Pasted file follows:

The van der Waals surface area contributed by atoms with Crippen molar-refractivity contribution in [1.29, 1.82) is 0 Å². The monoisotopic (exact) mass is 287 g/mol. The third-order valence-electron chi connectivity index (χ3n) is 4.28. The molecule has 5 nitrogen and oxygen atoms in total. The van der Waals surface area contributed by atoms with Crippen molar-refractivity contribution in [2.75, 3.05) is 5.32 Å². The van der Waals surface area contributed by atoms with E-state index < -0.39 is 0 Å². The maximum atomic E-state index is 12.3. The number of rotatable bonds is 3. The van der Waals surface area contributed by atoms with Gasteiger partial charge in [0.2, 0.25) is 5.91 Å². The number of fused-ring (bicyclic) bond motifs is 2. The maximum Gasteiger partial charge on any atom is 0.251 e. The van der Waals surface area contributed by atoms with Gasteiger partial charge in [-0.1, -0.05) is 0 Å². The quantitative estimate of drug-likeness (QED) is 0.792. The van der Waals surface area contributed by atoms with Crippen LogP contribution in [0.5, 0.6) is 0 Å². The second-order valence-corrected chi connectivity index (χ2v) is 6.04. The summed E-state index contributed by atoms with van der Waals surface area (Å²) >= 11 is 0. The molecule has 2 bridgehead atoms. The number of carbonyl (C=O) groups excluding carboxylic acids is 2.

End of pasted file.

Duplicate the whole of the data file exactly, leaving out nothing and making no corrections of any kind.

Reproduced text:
The van der Waals surface area contributed by atoms with Crippen molar-refractivity contribution in [1.29, 1.82) is 0 Å². The monoisotopic (exact) mass is 287 g/mol. The third-order valence-electron chi connectivity index (χ3n) is 4.28. The molecule has 5 nitrogen and oxygen atoms in total. The van der Waals surface area contributed by atoms with Crippen molar-refractivity contribution in [2.75, 3.05) is 5.32 Å². The van der Waals surface area contributed by atoms with E-state index < -0.39 is 0 Å². The maximum atomic E-state index is 12.3. The number of rotatable bonds is 3. The van der Waals surface area contributed by atoms with Gasteiger partial charge in [0.2, 0.25) is 5.91 Å². The number of fused-ring (bicyclic) bond motifs is 2. The maximum Gasteiger partial charge on any atom is 0.251 e. The van der Waals surface area contributed by atoms with Gasteiger partial charge in [-0.1, -0.05) is 0 Å². The quantitative estimate of drug-likeness (QED) is 0.792. The van der Waals surface area contributed by atoms with Crippen LogP contribution in [0.5, 0.6) is 0 Å². The second-order valence-corrected chi connectivity index (χ2v) is 6.04. The summed E-state index contributed by atoms with van der Waals surface area (Å²) >= 11 is 0. The molecule has 2 bridgehead atoms. The number of carbonyl (C=O) groups excluding carboxylic acids is 2.